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No joy for New Labour

This article is over 21 years, 0 months old
LABOUR WON the by-election in Falkirk West by the thinnest of majorities just before Christmas. Labour's majority of 13,800 in 1997 was slashed to just 705 over the Scottish National Party (SNP).
Issue 1729

LABOUR WON the by-election in Falkirk West by the thinnest of majorities just before Christmas. Labour’s majority of 13,800 in 1997 was slashed to just 705 over the Scottish National Party (SNP).

The seat was made vacant by the resignation of former Labour MP Dennis Canavan, who was rejected by the party for the Scottish Parliament elections, then defeated Labour at the polls. Canavan remains the member of the Scottish Parliament for Falkirk West.

The 16 percent swing to the SNP shows how little enthusiasm there is for New Labour’s polices. Labour’s candidate, former army major Eric Joyce, made a ridiculous speech reminiscent of a First World War general explaining the latest ‘success’. He said, ‘The nationalists have been judged irrelevant in Falkirk. They have been cast aside.’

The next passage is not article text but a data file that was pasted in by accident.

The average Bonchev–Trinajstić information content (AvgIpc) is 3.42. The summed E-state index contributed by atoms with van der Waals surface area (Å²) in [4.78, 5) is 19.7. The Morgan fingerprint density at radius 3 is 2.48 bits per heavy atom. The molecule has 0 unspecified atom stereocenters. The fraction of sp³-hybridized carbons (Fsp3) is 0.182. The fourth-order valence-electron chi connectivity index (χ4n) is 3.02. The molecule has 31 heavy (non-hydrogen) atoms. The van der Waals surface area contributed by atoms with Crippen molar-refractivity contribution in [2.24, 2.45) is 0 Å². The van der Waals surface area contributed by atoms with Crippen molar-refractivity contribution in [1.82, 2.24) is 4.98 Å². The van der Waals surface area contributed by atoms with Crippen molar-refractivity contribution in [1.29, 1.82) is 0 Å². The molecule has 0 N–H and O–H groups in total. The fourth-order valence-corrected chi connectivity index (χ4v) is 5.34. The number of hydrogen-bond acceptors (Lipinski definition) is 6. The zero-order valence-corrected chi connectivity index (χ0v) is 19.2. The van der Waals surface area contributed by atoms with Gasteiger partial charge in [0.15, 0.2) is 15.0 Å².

The SNP will be very relieved by the result after its poor showing in other by-elections. Its candidate, David Kerr, pushed heavily a message of ‘social justice’ in contrast to some of the recent pronouncements from the SNP leadership.

The Scottish Socialist Party’s Iain Hunter saved his deposit and won a very respectable 5 percent, showing the audience for socialist ideas that exists across Britain.

As John Curtice, deputy director at the ESRC Centre for Research into Elections and Social Trends, wrote in the Independent , ‘What is notable is that this is the fifth by-election in a row in which a candidate standing under a socialist label has passed the 5 percent threshold. ‘It is easily the best record for the far left in post-war Britain.’

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